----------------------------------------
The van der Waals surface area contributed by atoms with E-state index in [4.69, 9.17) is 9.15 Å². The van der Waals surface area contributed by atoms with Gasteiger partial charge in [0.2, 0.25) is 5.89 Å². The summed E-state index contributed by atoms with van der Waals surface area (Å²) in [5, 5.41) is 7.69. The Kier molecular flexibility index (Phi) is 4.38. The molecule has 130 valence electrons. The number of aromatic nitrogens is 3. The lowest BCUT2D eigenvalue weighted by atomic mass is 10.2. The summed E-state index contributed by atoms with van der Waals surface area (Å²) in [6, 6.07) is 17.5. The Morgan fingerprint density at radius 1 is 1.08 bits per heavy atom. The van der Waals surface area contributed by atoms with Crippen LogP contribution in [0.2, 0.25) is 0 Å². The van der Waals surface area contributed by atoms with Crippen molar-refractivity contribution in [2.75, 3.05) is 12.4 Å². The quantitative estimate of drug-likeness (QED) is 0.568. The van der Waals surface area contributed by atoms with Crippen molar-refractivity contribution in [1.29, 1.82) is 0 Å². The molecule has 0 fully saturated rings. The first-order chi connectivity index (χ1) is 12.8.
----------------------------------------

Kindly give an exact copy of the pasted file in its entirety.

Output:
The van der Waals surface area contributed by atoms with E-state index in [4.69, 9.17) is 9.15 Å². The van der Waals surface area contributed by atoms with Gasteiger partial charge in [0.2, 0.25) is 5.89 Å². The summed E-state index contributed by atoms with van der Waals surface area (Å²) in [5, 5.41) is 7.69. The Kier molecular flexibility index (Phi) is 4.38. The molecule has 130 valence electrons. The number of aromatic nitrogens is 3. The lowest BCUT2D eigenvalue weighted by atomic mass is 10.2. The summed E-state index contributed by atoms with van der Waals surface area (Å²) in [6, 6.07) is 17.5. The Morgan fingerprint density at radius 1 is 1.08 bits per heavy atom. The van der Waals surface area contributed by atoms with Crippen LogP contribution in [0.2, 0.25) is 0 Å². The van der Waals surface area contributed by atoms with Crippen molar-refractivity contribution in [2.75, 3.05) is 12.4 Å². The quantitative estimate of drug-likeness (QED) is 0.568. The van der Waals surface area contributed by atoms with Crippen molar-refractivity contribution in [1.29, 1.82) is 0 Å². The molecule has 0 fully saturated rings. The first-order chi connectivity index (χ1) is 12.8.